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Engaging With the Sci-Tech of Self/Less’s Sci-Fi

Researchers can leverage pop culture to talk about their projects

3 min read
Engaging With the Sci-Tech of Self/Less’s Sci-Fi
Tech Transfer: Ben Kingsley (rear) and Ryan Reynolds play the combined role of a wealthy man seeking immortality.
Photo: Focus Features

Last month, the science-fiction movie thriller Self/Less opened in the United States, and the film is currently rolling out worldwide. Starring Ryan Reynolds and Ben Kingsley, Self/Less is premised on a brain-scanning immortality technology that allows a person’s consciousness to be transferred to a new body.

These days, this kind of movie begets a sci-tech charm offensive: Modern audiences pay more attention to the believability of science-fiction flicks than was once the case. Thanks to the Internet, if someone can explain why a movie’s ideas are ridiculous, word gets around. Consequently, moviemakers and studios have increasingly been using researchers as consultants during production or to explain a film’s details and implications to the public after the fact.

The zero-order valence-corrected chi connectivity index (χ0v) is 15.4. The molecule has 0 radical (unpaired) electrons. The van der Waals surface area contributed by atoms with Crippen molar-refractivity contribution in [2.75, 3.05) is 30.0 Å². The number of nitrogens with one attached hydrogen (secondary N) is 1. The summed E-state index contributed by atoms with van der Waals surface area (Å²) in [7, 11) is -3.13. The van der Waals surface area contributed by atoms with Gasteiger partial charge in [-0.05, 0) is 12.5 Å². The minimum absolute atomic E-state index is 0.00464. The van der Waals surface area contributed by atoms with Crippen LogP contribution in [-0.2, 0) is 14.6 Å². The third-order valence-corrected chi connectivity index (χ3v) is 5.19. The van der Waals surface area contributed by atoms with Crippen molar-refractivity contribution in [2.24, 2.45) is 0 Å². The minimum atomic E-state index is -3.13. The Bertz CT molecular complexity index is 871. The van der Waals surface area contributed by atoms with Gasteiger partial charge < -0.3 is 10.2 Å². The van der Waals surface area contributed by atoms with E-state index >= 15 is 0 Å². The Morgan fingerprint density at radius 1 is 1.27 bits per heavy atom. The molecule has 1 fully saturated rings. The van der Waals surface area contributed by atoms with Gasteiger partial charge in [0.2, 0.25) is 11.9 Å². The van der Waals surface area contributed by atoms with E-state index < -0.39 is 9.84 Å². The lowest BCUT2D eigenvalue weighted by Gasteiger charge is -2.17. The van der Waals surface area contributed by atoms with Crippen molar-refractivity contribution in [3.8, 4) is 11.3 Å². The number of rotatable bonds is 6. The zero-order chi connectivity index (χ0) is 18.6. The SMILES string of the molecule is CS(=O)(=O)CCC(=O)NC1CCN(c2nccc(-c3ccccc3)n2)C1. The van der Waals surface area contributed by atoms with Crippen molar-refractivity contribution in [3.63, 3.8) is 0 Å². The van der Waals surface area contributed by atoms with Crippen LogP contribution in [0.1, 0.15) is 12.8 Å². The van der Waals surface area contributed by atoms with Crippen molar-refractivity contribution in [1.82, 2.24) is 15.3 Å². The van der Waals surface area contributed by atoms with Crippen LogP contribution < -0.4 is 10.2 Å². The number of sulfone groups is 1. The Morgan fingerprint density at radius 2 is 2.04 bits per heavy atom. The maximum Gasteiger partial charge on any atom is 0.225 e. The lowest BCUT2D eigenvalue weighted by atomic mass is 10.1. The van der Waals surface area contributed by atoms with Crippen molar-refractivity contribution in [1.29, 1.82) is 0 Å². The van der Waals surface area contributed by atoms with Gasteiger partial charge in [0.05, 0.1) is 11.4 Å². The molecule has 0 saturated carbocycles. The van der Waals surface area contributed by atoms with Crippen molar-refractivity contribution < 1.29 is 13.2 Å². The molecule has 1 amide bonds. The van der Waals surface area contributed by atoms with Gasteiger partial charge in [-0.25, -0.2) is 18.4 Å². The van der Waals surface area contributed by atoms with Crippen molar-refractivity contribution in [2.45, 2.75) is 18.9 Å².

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Asad Madni and the Life-Saving Sensor

His pivot from defense helped a tiny tuning-fork prevent SUV rollovers and plane crashes

11 min read
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Asad Madni and the Life-Saving Sensor

In 1992, Asad M. Madni sat at the helm of BEI Sensors and Controls, overseeing a product line that included a variety of sensor and inertial-navigation devices, but its customers were less varied—mainly, the aerospace and defense electronics industries.

And he had a problem.

The Cold War had ended, crashing the U.S. defense industry. And business wasn’t going to come back anytime soon. BEI needed to identify and capture new customers—and quickly.

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